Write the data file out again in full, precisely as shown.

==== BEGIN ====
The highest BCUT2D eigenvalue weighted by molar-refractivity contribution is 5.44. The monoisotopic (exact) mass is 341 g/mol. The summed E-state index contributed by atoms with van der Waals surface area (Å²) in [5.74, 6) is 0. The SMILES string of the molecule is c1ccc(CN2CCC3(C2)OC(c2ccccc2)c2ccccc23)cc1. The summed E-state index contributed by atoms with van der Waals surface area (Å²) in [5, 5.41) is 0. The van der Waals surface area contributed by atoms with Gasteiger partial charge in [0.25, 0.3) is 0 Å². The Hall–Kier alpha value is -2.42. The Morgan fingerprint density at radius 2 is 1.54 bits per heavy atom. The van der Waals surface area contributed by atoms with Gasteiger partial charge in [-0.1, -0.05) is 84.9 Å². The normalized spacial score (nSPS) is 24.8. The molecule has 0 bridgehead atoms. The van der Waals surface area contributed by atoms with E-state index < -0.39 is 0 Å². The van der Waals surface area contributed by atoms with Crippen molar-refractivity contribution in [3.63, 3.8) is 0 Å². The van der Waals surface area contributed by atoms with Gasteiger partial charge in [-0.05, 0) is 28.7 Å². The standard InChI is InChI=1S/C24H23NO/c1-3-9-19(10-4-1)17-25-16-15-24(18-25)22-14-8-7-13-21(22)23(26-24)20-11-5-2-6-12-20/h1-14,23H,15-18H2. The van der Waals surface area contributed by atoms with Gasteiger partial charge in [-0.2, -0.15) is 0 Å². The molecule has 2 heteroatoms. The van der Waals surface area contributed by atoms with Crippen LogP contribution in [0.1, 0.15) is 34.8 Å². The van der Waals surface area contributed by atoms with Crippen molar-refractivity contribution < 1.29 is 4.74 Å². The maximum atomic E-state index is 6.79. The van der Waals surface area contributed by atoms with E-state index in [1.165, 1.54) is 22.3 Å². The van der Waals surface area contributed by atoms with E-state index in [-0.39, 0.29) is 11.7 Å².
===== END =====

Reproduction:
The highest BCUT2D eigenvalue weighted by molar-refractivity contribution is 5.44. The monoisotopic (exact) mass is 341 g/mol. The summed E-state index contributed by atoms with van der Waals surface area (Å²) in [5.74, 6) is 0. The SMILES string of the molecule is c1ccc(CN2CCC3(C2)OC(c2ccccc2)c2ccccc23)cc1. The summed E-state index contributed by atoms with van der Waals surface area (Å²) in [5, 5.41) is 0. The van der Waals surface area contributed by atoms with Gasteiger partial charge in [0.25, 0.3) is 0 Å². The Hall–Kier alpha value is -2.42. The Morgan fingerprint density at radius 2 is 1.54 bits per heavy atom. The van der Waals surface area contributed by atoms with Gasteiger partial charge in [-0.1, -0.05) is 84.9 Å². The normalized spacial score (nSPS) is 24.8. The molecule has 0 bridgehead atoms. The van der Waals surface area contributed by atoms with E-state index < -0.39 is 0 Å². The van der Waals surface area contributed by atoms with Crippen molar-refractivity contribution in [3.63, 3.8) is 0 Å². The van der Waals surface area contributed by atoms with Gasteiger partial charge in [-0.05, 0) is 28.7 Å². The standard InChI is InChI=1S/C24H23NO/c1-3-9-19(10-4-1)17-25-16-15-24(18-25)22-14-8-7-13-21(22)23(26-24)20-11-5-2-6-12-20/h1-14,23H,15-18H2. The van der Waals surface area contributed by atoms with Gasteiger partial charge in [-0.2, -0.15) is 0 Å². The molecule has 2 heteroatoms. The van der Waals surface area contributed by atoms with Crippen LogP contribution in [0.1, 0.15) is 34.8 Å². The van der Waals surface area contributed by atoms with Crippen molar-refractivity contribution < 1.29 is 4.74 Å². The maximum atomic E-state index is 6.79. The van der Waals surface area contributed by atoms with E-state index in [1.165, 1.54) is 22.3 Å². The van der Waals surface area contributed by atoms with E-state index in [-0.39, 0.29) is 11.7 Å².